Perhaps most importantly, perfusion has further opened the door to organ donation by comatose patients whose families have withdrawn life support, eventually causing their hearts to stop. Tens of thousands of people die this way every year after circulation is stopped, but they were rarely donor candidates because the dying process deprived their organs of oxygen.

Now surgeons perfuse these organs, either by placing them in a machine or, in a less technical way, by circulating blood in that part of the donor’s body. And that has made them much more attractive for transplantation.

Since 2020, the number of livers transplanted into the circulation after the death of the donor has doubled, according to an analysis of data from the United Network for Organ Sharing, the nonprofit organization that manages the transplant system in the United States.

Once upon a time, surgeons never used hearts from such donors because of that organ’s sensitivity to oxygen deprivation; in 2023 they have transplanted more than 600 thanks to perfusion.

By tapping into this new cadre of donors, transplant centers said they could more quickly find organs for surplus patients in urgent need. Dr. Shimul Shah said the organ transplant program he heads at the University of Cincinnati has essentially wiped out the waiting list for livers. “I never thought in my career that I would ever say that,” he said.

One obstacle to adoption of the technology may be cost. At the rates currently demanded by device manufacturers, perfusing an organ outside the body could add more than $65,000 to the price of a transplant; smaller hospitals may not be able to justify the initial costs.

One of the leading companies, TransMedics, significantly raised its prices after regulators approved the device, prompting a stern letter from Rep. Paul Gosar, Republican of Arizona, who wrote: “What started as a promising innovation in the field of medical equipment and an opportunity to increase the number of transplants across the country is now being held hostage by a publicly traded company that has lost its true north.”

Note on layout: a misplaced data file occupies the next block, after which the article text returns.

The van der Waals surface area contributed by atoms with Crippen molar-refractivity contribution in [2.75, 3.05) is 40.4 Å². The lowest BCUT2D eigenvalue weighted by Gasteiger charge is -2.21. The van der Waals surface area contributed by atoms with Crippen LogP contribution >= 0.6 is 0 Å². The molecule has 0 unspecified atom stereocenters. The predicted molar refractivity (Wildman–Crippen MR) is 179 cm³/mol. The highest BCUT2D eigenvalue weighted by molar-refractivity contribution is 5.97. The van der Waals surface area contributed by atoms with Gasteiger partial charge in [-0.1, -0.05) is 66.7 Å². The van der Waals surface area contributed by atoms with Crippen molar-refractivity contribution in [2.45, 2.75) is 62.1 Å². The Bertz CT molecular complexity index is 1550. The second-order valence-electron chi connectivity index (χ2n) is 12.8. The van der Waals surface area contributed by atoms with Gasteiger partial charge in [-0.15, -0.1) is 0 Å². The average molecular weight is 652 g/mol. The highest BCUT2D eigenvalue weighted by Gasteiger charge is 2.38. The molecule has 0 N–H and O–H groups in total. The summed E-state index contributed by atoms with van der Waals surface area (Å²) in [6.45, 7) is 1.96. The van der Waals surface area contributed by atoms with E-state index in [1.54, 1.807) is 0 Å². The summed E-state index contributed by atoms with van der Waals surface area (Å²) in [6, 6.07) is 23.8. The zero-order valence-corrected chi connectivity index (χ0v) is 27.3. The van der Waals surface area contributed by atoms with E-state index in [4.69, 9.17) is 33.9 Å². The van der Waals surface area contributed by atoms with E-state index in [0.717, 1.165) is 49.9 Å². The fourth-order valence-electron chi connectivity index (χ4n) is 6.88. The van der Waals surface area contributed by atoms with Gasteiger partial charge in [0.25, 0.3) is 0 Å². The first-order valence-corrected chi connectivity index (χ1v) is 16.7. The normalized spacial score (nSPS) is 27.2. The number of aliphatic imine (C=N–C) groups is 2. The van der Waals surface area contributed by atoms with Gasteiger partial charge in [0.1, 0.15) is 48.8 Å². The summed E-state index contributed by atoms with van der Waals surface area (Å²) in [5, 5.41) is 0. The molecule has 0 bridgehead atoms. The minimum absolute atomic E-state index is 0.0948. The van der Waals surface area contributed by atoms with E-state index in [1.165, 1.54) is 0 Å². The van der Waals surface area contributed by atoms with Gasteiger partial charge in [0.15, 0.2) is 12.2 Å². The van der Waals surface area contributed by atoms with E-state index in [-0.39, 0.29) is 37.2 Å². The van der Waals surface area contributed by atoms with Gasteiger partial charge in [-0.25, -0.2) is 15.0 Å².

But some surgeons said the technology could still save money because patients who receive perfused organs typically leave the hospital faster and with fewer complications, and have better medium- and long-term outcomes.

Surgeons are still exploring the upper limits of how long vascularized organs can survive outside the body, and as substantially as technologies are changing transplantation, some say this is just the beginning.

Dr. Shaf Keshavjee, a surgeon at the University of Toronto whose lab has been at the forefront of developing technologies to preserve lungs outside the body, said the devices could eventually allow doctors to remove, repair and return lungs to sick patients instead of replacing them. “I think we can make organs that survive the recipient you put them in,” he said.

Dr. Ashish Shah, chairman of cardiac surgery at Vanderbilt University, one of the nation’s busiest heart transplant programs, agreed, calling it “the holy grail.”

“Your heart sucks,” he said. “I’ll take it out. I put it on my device. Even if you don’t have a heart, I can support you for a while with an artificial heart. I then take your heart and fix it – cells, mitochondria, gene therapy, whatever – and then I sew it back in. Your own heart. That is what we are really committed to.”